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The prince will attend a ceremony in London’s St Paul’s Cathedral to mark 10 years of the Invictus Games in May

The Duke of Sussex will return to the UK in just over a week for a ceremony marking the 10th anniversary of the Invictus Games.

Prince Harry will attend the thanksgiving service at St Paul’s Cathedral, London, on 8 May.

The prince will give a reading during the service, while actor Damian Lewis will recite a poem.

Prince Harry was last seen in the UK in February for a brief visit to see King Charles after his cancer diagnosis.

It is the first major event he will have attended in the UK for some time.

The prince launched the Invictus Games, a sport event for military personnel wounded in action, in 2017.

The ceremony will mark “a decade of changing lives and saving lives through sport,” a spokesperson for the Games said.

The duke moved to the US with his wife, Meghan, Duchess of Sussex, after they stepped back as senior royals in 2020.

The spokesperson did not say whether the prince will be joined by Meghan for the ceremony.

In an interview in February with ABC News, Harry said he “jumped on a plane” as soon as possible to see his father after the cancer diagnosis – and was “grateful” for the time spent together.

He also suggested there would be more visits to the UK, saying: “I’ll stop in and see my family as much as I can.”

A spokesperson for the Invictus Games did not say whether the prince will be joined by the Duchess of Sussex

The upcoming visit comes as Buckingham Palace confirmed Charles, 75, will resume public engagements next week after making encouraging progress in his cancer treatment.

The King will begin with a symbolic trip to a cancer treatment centre next Tuesday, while his summer plans include a state visit, where he will host the Emperor and Empress of Japan.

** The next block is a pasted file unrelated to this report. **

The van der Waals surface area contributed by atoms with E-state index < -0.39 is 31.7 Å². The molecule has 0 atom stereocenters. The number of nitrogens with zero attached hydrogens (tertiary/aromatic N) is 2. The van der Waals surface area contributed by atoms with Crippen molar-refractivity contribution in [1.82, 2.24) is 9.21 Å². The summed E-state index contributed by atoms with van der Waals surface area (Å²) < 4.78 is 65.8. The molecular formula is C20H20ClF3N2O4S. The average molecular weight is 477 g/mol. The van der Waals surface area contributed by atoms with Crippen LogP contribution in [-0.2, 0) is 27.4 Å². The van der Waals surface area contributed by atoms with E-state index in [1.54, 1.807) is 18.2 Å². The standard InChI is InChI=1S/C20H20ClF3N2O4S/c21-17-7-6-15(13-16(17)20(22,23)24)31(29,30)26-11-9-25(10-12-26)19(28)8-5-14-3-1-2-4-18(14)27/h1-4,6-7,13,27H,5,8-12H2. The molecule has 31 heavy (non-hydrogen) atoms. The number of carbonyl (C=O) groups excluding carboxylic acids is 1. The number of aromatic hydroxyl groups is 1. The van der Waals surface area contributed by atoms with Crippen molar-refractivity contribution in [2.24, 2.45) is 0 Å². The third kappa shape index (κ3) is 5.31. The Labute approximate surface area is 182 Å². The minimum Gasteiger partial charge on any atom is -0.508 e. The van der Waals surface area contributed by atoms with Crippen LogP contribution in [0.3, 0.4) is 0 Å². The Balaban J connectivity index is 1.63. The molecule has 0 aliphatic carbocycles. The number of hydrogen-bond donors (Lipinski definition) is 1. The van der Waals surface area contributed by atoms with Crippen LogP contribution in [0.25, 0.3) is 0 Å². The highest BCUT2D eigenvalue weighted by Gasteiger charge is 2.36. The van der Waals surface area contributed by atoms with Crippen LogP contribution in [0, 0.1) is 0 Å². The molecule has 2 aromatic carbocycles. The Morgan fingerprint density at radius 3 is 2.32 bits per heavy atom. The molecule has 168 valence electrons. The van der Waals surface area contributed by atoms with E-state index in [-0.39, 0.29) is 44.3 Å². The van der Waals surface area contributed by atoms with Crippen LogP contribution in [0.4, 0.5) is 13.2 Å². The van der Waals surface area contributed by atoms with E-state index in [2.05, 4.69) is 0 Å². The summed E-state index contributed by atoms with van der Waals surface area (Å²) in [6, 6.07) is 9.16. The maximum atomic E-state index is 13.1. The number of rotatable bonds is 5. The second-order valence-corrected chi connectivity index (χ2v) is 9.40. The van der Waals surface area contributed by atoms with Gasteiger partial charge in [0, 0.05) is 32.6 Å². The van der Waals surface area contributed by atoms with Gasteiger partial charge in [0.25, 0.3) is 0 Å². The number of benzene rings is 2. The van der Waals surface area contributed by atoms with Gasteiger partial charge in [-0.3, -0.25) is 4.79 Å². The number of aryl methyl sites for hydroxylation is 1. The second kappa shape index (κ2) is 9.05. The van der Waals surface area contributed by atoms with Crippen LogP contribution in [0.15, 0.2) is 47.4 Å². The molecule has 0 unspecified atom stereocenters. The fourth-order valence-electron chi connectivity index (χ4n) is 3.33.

“It is too early to say” for how much longer his treatment will continue, the palace said.

It added that doctors were “very encouraged by the progress made so far and remain positive about the King’s continued recovery”.

The type of cancer has not been disclosed, but the King’s medical team are “sufficiently pleased with the progress made so far that the King is now able to resume a number of public-facing duties”.

It has been a difficult start to the year for the Royal Family, with the Princess of Wales also undergoing treatment for cancer.

In a statement released in March, Catherine said the diagnosis was a “huge shock” after an “incredibly tough couple of months”.

She said the cancer was discovered after she had abdominal surgery in January, saying tests after the operation “found cancer had been present”.

“My medical team therefore advised that I should undergo a course of preventative chemotherapy and I am now in the early stages of that treatment,” she said.

Details of her cancer have not been disclosed, but Kensington Palace said it was confident the princess would make a full recovery.

The princess said she was thinking of all those who have been affected by cancer, adding: “For everyone facing this disease, in whatever form, please do not lose faith or hope. You are not alone.”

The King was said to be “so proud of Catherine for her courage” in speaking about her treatment.

He has been in the “closest contact with his beloved daughter-in-law”, the palace said.

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